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Special 'Graphics' Objects to Draw Anywhere on your Window

, 17 Sep 2008
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Creating special 'Graphics' objects to Draw anywhere on your window, including non-client area

Preface

About four months ago, when I was working on a project, I wanted to add some buttons on the title bar of windows, near the standard Minimize/Maximize/Close buttons. To do that, I had to draw on the title bar, that is, non-client area of the window. Although my work was useless on that project and I just wasted my time, at least I am now writing this article about what I have done. Smile | :)  

In this article, I'll show you how to create special Graphics objects in C# that you can use to draw anywhere on your window, and in my next article, I will explain how to add buttons on the title bar.

Background

Well, as you now, in Microsoft .NET you need a Graphics object whenever you want to draw something. The Graphics object must belong to the object you want to draw on. Usually, you have two options to obtain a Graphics for a control (Form or whatever derived from System.Windows.Forms.Control class). First, you can handle the Paint message of the control, and second, you can call the CreateGraphics method of the object. In the former case, your drawing will be always on the object! This is because the Paint event is always raised by the .NET subsystem (wrapped on win32 WM_PAINT message) whenever any portion of your window needs to be drawn (i.e. is invalidated - in terms of C++ win32 programming). In the latter case, you draw on your window whenever you want, not whenever your OS wants. But the drawback is that your painting is there, until something passes over your window!

I think I am going too far from the subject. For more information about painting mechanism on .NET and Windows, refer to MSDN Library (Pain event, CreateGraphics method, and Painting and Drawing subsection of Windows GDI in Windows SDK Documentation).

Whichever of two methods you use to obtain the graphics object, you can only draw on the working area of the window (called client area), that is, anywhere except the border and title bar of your window.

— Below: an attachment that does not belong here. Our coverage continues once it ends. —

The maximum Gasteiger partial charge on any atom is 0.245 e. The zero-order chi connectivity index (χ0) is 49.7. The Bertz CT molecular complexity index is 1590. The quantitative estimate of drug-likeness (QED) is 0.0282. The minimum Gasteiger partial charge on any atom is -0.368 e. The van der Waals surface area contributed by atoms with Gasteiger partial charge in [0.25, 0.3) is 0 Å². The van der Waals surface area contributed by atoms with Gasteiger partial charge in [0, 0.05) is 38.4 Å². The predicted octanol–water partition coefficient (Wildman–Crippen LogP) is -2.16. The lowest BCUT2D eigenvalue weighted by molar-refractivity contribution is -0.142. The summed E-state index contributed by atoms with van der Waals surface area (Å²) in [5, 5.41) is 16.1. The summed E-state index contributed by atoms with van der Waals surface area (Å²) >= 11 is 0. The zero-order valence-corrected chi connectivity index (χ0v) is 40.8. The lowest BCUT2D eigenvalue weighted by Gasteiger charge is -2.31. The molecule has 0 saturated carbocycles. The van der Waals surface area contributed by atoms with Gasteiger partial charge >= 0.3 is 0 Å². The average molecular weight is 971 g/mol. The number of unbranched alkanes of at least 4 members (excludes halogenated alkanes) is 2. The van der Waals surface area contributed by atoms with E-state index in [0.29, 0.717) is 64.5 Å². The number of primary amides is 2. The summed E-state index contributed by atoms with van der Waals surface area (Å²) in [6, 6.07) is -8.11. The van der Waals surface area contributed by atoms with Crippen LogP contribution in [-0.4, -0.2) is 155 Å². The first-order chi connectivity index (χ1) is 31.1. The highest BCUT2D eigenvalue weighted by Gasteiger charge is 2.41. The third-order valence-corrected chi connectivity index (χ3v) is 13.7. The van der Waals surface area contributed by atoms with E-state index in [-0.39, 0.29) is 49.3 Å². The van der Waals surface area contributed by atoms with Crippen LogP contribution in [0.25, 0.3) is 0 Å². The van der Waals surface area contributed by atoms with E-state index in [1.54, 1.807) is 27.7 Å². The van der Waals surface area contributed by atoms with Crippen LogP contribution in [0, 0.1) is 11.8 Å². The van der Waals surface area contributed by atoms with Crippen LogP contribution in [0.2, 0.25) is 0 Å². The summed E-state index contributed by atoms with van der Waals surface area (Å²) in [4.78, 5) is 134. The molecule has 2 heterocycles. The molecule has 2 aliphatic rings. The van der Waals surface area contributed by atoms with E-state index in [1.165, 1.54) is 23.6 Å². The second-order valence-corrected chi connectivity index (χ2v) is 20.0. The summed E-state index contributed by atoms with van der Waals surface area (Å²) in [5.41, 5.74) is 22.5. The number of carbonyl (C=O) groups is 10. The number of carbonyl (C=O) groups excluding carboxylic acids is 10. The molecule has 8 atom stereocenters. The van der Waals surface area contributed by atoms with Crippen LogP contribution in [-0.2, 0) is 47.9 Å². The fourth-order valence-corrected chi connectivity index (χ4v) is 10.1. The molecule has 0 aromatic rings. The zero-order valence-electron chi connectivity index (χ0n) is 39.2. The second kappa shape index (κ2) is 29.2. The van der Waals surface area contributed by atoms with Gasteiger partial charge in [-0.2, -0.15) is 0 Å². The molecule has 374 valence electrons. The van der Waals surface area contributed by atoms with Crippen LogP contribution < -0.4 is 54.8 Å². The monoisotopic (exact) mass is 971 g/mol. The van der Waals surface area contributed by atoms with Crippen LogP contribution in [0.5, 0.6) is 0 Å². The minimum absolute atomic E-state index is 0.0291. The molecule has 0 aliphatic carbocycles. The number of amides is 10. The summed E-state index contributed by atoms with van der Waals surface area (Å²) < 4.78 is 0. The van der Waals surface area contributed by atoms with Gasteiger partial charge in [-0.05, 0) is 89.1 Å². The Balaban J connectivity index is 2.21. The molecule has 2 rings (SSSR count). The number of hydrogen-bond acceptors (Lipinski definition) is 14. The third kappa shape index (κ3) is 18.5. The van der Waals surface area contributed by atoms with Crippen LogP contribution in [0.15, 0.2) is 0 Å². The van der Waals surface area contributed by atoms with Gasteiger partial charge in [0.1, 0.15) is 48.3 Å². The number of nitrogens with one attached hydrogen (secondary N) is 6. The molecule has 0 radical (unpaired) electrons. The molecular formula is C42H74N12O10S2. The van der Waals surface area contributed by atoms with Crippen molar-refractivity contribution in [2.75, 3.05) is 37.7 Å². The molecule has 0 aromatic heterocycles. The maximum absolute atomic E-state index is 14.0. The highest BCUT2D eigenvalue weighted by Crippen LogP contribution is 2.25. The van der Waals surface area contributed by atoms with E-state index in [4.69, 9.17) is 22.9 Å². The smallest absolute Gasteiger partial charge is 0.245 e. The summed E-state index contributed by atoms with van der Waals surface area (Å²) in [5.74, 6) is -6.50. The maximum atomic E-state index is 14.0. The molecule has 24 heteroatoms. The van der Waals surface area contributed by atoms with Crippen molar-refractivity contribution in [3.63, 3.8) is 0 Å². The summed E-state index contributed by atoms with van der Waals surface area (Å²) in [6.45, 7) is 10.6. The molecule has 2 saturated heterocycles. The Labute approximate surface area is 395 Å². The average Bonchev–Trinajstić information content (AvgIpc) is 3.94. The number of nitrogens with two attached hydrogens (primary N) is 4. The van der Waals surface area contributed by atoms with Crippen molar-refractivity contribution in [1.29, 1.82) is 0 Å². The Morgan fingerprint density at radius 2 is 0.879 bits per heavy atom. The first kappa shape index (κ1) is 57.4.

In this article, I am designing a class called WindowGraphics, that creates a Graphics object for your entire window, that contains client and non-client area of the window; and by using that, you can draw wherever you want on your window. You can also use it to draw on portions of some controls that you had no control over before. For example, any place on a TextBox (with usual Graphics objects, you cannot draw on borders of a TextBox).
The class also handles a problem on normal Graphics objects when the RightToLeft and RightToLeftLayout properties of your form are both true. Details of this problem are explained later on.

Using the Class

After downloading the source files attached to the article, you can easily start using the WindowGraphics class by including the WindowGraphics.cs file into your project. It is very simple. You start by creating an instance of the WindowGraphics class, passing to the constructor the control you want to draw on.

// ...

// create a Graphics for entire form

WindowGraphics wg = new WindowGraphics( this ); // I assume that this line 
					  // is put somewhere in your form class,
					  // so the 'this' keyword refers 
                                                // to an instance of the Form class.

Then, simply use the Graphics property of the newly created object to do your drawing:

//.....
wg.Graphics.DrawLine( Pens.Blue, 0, 0, 100, 100 );

//.....

// or if you have to call many drawing functions, here is the way to reduce
// your typing. This is what I always do...
Graphics g = wg.Graphics;
g.DrawString( "I am on the title bar!", 
	new Font( "Tahoma", 10, FontStyle.Bold ), Brushes.Black, 0, 4 );
g.FillEllipse( Brushes.Black, this.Width - 40, this.Height - 40, 80, 80 );

// .... other drawing commands...

Finally call the Dispose method of the object to free any resources it is using. Because this class uses unmanaged resources, it is highly recommended that you do not forget to call the Dispose method!

....
wg.Dispose();
....

You can also use the using block of C# that calls the Dispose method automatically for you. It is the recommended way:

using ( WindowGraphics wg = new WindowGraphics( this ) )
{
	Graphics g = wg.Graphics;

	// ...

	// do your drawing with 'g'
	// ...
}

Draw anywhere on your window

Also note that, when you work with this Graphics, the origin is upper left corner of the whole form rectangle, not its client area.